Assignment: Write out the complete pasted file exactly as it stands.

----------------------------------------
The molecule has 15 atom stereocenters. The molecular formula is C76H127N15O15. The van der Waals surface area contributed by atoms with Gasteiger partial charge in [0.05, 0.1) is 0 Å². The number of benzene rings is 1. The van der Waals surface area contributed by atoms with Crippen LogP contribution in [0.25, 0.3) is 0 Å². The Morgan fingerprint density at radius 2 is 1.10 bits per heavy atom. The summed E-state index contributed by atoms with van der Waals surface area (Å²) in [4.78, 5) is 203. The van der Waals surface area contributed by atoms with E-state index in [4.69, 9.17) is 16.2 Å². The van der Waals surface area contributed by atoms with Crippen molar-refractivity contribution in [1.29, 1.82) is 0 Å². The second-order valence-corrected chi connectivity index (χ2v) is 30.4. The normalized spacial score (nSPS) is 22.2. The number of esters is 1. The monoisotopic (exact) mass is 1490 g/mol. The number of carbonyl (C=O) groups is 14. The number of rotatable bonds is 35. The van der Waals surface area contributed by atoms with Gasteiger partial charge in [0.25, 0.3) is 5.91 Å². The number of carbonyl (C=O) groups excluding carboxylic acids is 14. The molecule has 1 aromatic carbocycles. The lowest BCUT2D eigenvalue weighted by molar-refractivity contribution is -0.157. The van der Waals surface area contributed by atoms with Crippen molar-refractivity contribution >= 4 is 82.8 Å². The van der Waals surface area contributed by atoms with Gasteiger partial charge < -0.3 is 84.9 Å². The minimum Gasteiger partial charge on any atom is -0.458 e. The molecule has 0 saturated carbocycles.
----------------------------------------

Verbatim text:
The molecule has 15 atom stereocenters. The molecular formula is C76H127N15O15. The van der Waals surface area contributed by atoms with Gasteiger partial charge in [0.05, 0.1) is 0 Å². The number of benzene rings is 1. The van der Waals surface area contributed by atoms with Crippen LogP contribution in [0.25, 0.3) is 0 Å². The Morgan fingerprint density at radius 2 is 1.10 bits per heavy atom. The summed E-state index contributed by atoms with van der Waals surface area (Å²) in [4.78, 5) is 203. The van der Waals surface area contributed by atoms with E-state index in [4.69, 9.17) is 16.2 Å². The van der Waals surface area contributed by atoms with Crippen molar-refractivity contribution in [1.29, 1.82) is 0 Å². The second-order valence-corrected chi connectivity index (χ2v) is 30.4. The normalized spacial score (nSPS) is 22.2. The number of esters is 1. The monoisotopic (exact) mass is 1490 g/mol. The number of carbonyl (C=O) groups is 14. The number of rotatable bonds is 35. The van der Waals surface area contributed by atoms with Gasteiger partial charge in [0.25, 0.3) is 5.91 Å². The number of carbonyl (C=O) groups excluding carboxylic acids is 14. The molecule has 1 aromatic carbocycles. The lowest BCUT2D eigenvalue weighted by molar-refractivity contribution is -0.157. The van der Waals surface area contributed by atoms with Crippen molar-refractivity contribution >= 4 is 82.8 Å². The van der Waals surface area contributed by atoms with Gasteiger partial charge < -0.3 is 84.9 Å². The minimum Gasteiger partial charge on any atom is -0.458 e. The molecule has 0 saturated carbocycles.